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- Airbnb is set to make its public-market debut this week, aiming for a valuation of between $26.4 billion and $29.8 billion. It is a reasonably valued IPO, according to David Trainer, New Constructs founder and CEO.
- “Unlike other recent IPOs, and several stocks where valuations are sky-high, Airbnb has a plausible path to profitability,” said Trainer in a recent note.
- Trainer added however that investors should be cautious of risks to the company, including Airbnb’s exposure to state and local regulations that would restrict the business of home sharing.
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Airbnb is set to go public this week, with shares scheduled to begin trading on Thursday. The home-sharing company is aiming for a price range of $44-$55 apiece, which would value it between $26.4 billion to $29.8 billion. David Trainer, New Constructs founder and CEO, says the IPO is reasonably valued.
“Unlike other recent IPOs, and several stocks where valuations are sky-high, Airbnb has a plausible path to profitability,” wrote Trainer in a recent note.
The equities analyst said that if Airbnb maintains its revenue growth similar to what is saw before the pandemic, while lowering its marketing expenses, it will be valued at around $28 billion, the midpoint of its IPO price range.
If the firm doubles down on cost efficiency, while sacrificing revenue growth, and were to achieve profitability on par with Booking Holdings, one of the most profitable travel firms, Airbnb could be worth $58.7 billion, he added.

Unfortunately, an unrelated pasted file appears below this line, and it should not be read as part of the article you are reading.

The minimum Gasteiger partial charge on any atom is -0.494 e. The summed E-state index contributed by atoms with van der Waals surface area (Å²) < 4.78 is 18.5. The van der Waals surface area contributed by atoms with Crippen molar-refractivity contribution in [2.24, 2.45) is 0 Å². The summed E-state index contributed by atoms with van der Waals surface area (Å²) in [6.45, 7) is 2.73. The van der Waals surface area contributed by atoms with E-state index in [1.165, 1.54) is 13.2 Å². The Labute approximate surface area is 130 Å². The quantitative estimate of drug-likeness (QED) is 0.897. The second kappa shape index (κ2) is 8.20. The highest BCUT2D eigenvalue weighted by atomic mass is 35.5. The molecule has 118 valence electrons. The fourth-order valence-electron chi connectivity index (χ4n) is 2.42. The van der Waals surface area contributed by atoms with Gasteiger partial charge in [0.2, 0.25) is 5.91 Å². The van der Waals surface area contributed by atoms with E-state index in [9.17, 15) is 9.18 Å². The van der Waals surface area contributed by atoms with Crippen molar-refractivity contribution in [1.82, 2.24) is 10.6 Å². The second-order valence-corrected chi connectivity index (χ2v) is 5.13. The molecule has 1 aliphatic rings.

Trainer highlighted that Airbnb has the largest platform for room listings of many of its competitors, and it benefits from its scale. The more listings there are on the platform, the more consumers will look to Airbnb, which in turn will drive more property owners to host on the platform to reach the largest audience.
“With each new listing, it becomes easier, and theoretically cheaper, to attract users, and vice versa,” said Trainer.
He added that the company may further benefit from consumers who prefer staying in short-term rentals over hotels out of concern over the spread of the coronavirus.
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But the IPO is not without warning flags, said Trainer.
Airbnb is susceptible to local, state, and country regulations on the business of providing homes for short-term stays. Airbnb noted in its IPO filings that upcoming regulations in New York (2% of its revenue in 2019) could hurt revenue if hosts begin to leave Airbnb because they don’t want to comply with new regulations, the analyst said.
Trainer also said investors should be cautious of Airbnb’s financials, as neither management nor auditors have performed an evaluation of the firm’s internal control over financial reporting.
Lastly, Trainer is suspicious that insiders may be trying to “dump shares” on retail investors. He said that “early investors and employees have been applying pressure on Airbnb’s CEO to go public this year, as they’re set to lose their stock options next year,” pointing to a report in the Wall Street Journal.
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